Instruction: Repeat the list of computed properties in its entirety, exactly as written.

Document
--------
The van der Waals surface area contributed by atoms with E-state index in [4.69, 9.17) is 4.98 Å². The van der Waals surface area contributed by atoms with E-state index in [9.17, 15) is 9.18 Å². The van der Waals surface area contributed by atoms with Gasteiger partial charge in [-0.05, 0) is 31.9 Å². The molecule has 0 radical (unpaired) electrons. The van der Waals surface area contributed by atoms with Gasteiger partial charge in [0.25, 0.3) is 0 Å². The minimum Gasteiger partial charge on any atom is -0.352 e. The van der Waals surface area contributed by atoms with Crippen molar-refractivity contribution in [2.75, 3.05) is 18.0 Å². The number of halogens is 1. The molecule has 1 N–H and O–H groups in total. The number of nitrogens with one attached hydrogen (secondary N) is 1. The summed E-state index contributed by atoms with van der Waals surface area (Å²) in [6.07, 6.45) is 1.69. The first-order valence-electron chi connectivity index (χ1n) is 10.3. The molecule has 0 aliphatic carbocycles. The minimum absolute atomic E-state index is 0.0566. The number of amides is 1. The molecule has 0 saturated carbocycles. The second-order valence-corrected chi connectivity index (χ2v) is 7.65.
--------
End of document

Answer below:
The van der Waals surface area contributed by atoms with E-state index in [4.69, 9.17) is 4.98 Å². The van der Waals surface area contributed by atoms with E-state index in [9.17, 15) is 9.18 Å². The van der Waals surface area contributed by atoms with Gasteiger partial charge in [-0.05, 0) is 31.9 Å². The molecule has 0 radical (unpaired) electrons. The van der Waals surface area contributed by atoms with Gasteiger partial charge in [0.25, 0.3) is 0 Å². The minimum Gasteiger partial charge on any atom is -0.352 e. The van der Waals surface area contributed by atoms with Crippen molar-refractivity contribution in [2.75, 3.05) is 18.0 Å². The number of halogens is 1. The molecule has 1 N–H and O–H groups in total. The number of nitrogens with one attached hydrogen (secondary N) is 1. The summed E-state index contributed by atoms with van der Waals surface area (Å²) in [6.07, 6.45) is 1.69. The first-order valence-electron chi connectivity index (χ1n) is 10.3. The molecule has 0 aliphatic carbocycles. The minimum absolute atomic E-state index is 0.0566. The number of amides is 1. The molecule has 0 saturated carbocycles. The second-order valence-corrected chi connectivity index (χ2v) is 7.65.